§ Viscount Whitelaw
My Lords, I beg to move the second Motion standing in my name on the Order Paper.
This will enable the Second Reading and Committee stage of the Sporting Events (Control of Alcohol etc.) Bill to be taken on the same day and will also enable the Report and Third Reading to be taken together on a subsequent day. When my noble friend the Chief Whip made a business statement about the Bill last Thursday, he said that it was proposed that the Bill should be taken through all its stages this Thursday. In response to representations made at that time and subsequently, I have thought it right that the House should have more than one opportunity to discuss this particular Bill. It has been agreed through the usual channels that the Report and Third Reading should be taken on Wednesday of next week.
I hope that noble Lords in all parts of the House will feel that this arrangement strikes a fair balance between the need to pass this urgent Bill quickly and the desirability of giving the House an adequate opportunity to scrutinise the Bill. I should like to make it clear that my response to the representations on this occasion is without prejudice to how any similarly urgent Bill may be treated by this House in the future. There may well be circumstances when by general agreement it will be right for a Bill to be taken through all stages in your Lordships' House on one day in the same way that this Bill was taken in another place.
§ Moved, That Standing Order 44 (No two stages of a Bill to be taken on one day) be dispensed with to enable the Second Reading and Committee stage of the Sporting Events (Control of Alcohol etc.) Bill to be taken on Thursday next, and the Report stage and Third Reading to be taken on Wednesday 17th July.—(Viscount Whitelaw.)
§ Lord Houghton of Sowerby
My Lords, may I express, with great respect to the noble Viscount, my appreciation of the change in the terms of the order before the House today? I must say that the original proposal caused a great deal of perturbation among Members of your Lordships' House because it is surely only under the pressure of an emergency even amounting to a national crisis that either House of Parliament should suspend the rights of debate in order to allow rush legislation to reach the statute book.
I very much regret, if I may say so again with great respect, the explanation, the kind of tail to the noble Viscount's statement, a moment ago to the effect that, "Well, I am doing it this time, but this is entirely without prejudice to not doing it another time". I hope that we are going to regard the rights and privileges of Members of this House as a very special preserve of the House itself. To set aside those rights in the interest of business has to be, I humbly suggest, under very great pressure of public events and urgent public necessity.
I doubt whether it can be said that to control the consumption of alcohol on the terraces of football matches, with some weeks in hand before the matches begin, ranks as a matter of extreme pressure of public business. Therefore I feel constrained to make this 133 protest that it should even have crossed the minds of the Government, and in particular of the noble Viscount, that the original Motion was appropriate to the present circumstances.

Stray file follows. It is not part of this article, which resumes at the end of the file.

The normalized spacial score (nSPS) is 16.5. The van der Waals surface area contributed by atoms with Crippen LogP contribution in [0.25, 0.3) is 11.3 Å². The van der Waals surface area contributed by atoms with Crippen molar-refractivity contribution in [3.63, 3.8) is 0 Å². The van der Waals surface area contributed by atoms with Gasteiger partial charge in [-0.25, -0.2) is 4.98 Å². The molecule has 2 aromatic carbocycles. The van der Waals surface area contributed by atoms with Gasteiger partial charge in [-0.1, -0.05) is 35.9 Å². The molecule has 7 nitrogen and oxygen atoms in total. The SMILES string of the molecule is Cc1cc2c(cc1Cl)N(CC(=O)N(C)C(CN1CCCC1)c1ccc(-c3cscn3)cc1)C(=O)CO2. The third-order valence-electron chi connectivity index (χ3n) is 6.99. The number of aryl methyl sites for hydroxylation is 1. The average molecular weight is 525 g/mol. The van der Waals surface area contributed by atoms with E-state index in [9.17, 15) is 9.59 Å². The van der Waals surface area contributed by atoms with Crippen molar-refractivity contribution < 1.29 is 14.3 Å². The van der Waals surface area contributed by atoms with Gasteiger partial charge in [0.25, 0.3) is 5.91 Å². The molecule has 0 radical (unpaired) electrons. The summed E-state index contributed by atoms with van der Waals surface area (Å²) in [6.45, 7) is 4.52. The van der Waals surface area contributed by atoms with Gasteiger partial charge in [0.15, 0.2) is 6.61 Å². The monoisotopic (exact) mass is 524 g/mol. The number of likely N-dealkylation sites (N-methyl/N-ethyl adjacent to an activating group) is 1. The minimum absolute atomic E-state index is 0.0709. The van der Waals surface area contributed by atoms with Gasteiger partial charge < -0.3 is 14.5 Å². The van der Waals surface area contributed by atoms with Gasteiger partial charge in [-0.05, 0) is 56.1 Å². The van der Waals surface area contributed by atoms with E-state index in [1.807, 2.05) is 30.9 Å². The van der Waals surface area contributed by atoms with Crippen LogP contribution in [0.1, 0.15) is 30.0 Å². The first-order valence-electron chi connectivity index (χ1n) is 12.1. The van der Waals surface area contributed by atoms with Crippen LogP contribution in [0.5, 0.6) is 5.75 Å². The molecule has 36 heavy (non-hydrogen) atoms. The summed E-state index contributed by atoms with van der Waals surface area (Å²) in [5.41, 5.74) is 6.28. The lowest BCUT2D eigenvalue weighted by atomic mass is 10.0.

I have held the view throughout my life in both Houses of Parliament that all attempts to curtail the rights and privileges of Members should be questioned and some of them challenged because otherwise what has been regarded as appropriate to rare occasions can become very much more commonplace. That I think must be resisted at all costs.
However, I am glad that the noble Viscount has made this proposal which makes it much less objectionable, although not entirely I think freely acceptable, that we should be doing his bidding this afternoon. In another place those of us who read the debate—which means most of us—have seen what an ordeal it was for Members of another place to start on this Bill early in the afternoon and still be debating it at half-past two the following morning. Again, I humbly suggest that that is no way to conduct the business of Parliament unless we are under the extreme pressure of national events. The other place scrambled through the Bill that contains many additional powers to the police, necessary as they may he. It is unbecoming that we should scramble through a Bill of that kind or surrender our rights of debate on a Bill which, after all, is to take away the civil liberties of some people, however strongly we feel that that has to be done.
§ Lord Mulley
My Lords, I too agree with my noble friend that the present proposal is more satisfactory than that originally proposed. What I cannot understand is why this particular Bill should be singled out for any special treatment at all. The noble Viscount the Leader of the House may recall that a Bill in almost identical terms was blocked by the Government Whips in 1981, when no doubt he gave such instructions, as he was then the responsible Minister—the Home Secretary.
This Bill was conceived in panic by those who know very little about football or the consequences of football. The three particular games to which objection was taken were ones which would not have been affected anyway—those at Luton, Birmingham and Brussels—by the operation of the Bill. The way the Government are abusing their large majority in another place is becoming a constitutional scandal. We get undiscussed, ill-digested legislation coming to us almost daily in this House. In my view, if we are going to carry out our job as a revising Chamber, we should not let a Bill of this character change the normal and proper procedures of the House which are to give people time both to reflect and to receive representations between the Second Reading, Committee and subsequent stages. I think it could well he that many of your Lordships have greater knowledge and could make a greater contribution to the real problem, on which we are all united, of trying to eliminate or at least reduce football hooliganism. I hope that even now the noble Viscount the Lord President of the Council will have second thoughts 134 about this emergency procedure for a Bill similar to that which he got his Whips to block in 1981.
§ Lord Mishcon